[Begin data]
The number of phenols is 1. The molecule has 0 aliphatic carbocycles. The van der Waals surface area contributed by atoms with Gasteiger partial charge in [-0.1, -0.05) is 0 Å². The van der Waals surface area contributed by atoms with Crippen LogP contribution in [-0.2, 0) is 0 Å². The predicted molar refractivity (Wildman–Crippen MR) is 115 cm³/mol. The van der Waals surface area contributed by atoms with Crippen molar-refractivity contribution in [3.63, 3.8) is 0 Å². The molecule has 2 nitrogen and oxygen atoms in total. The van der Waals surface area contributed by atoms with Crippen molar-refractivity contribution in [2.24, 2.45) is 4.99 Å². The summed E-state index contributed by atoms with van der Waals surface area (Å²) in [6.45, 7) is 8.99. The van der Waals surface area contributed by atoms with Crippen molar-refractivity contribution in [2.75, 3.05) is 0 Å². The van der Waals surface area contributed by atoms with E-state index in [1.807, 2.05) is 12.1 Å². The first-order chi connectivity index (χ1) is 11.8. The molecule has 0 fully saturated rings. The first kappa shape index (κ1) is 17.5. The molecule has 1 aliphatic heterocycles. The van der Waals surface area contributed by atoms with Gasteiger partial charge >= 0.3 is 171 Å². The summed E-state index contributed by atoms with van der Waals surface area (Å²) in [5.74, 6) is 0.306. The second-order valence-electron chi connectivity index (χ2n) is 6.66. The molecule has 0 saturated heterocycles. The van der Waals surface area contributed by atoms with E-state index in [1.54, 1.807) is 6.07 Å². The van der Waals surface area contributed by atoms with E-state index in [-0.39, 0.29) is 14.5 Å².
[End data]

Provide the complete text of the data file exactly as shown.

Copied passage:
The number of phenols is 1. The molecule has 0 aliphatic carbocycles. The van der Waals surface area contributed by atoms with Gasteiger partial charge in [-0.1, -0.05) is 0 Å². The van der Waals surface area contributed by atoms with Crippen LogP contribution in [-0.2, 0) is 0 Å². The predicted molar refractivity (Wildman–Crippen MR) is 115 cm³/mol. The van der Waals surface area contributed by atoms with Crippen molar-refractivity contribution in [3.63, 3.8) is 0 Å². The molecule has 2 nitrogen and oxygen atoms in total. The van der Waals surface area contributed by atoms with Crippen molar-refractivity contribution in [2.24, 2.45) is 4.99 Å². The summed E-state index contributed by atoms with van der Waals surface area (Å²) in [6.45, 7) is 8.99. The van der Waals surface area contributed by atoms with Crippen molar-refractivity contribution in [2.75, 3.05) is 0 Å². The van der Waals surface area contributed by atoms with E-state index in [1.807, 2.05) is 12.1 Å². The first-order chi connectivity index (χ1) is 11.8. The molecule has 0 fully saturated rings. The first kappa shape index (κ1) is 17.5. The molecule has 1 aliphatic heterocycles. The van der Waals surface area contributed by atoms with Gasteiger partial charge >= 0.3 is 171 Å². The summed E-state index contributed by atoms with van der Waals surface area (Å²) in [5.74, 6) is 0.306. The second-order valence-electron chi connectivity index (χ2n) is 6.66. The molecule has 0 saturated heterocycles. The van der Waals surface area contributed by atoms with E-state index in [1.54, 1.807) is 6.07 Å². The van der Waals surface area contributed by atoms with E-state index in [-0.39, 0.29) is 14.5 Å².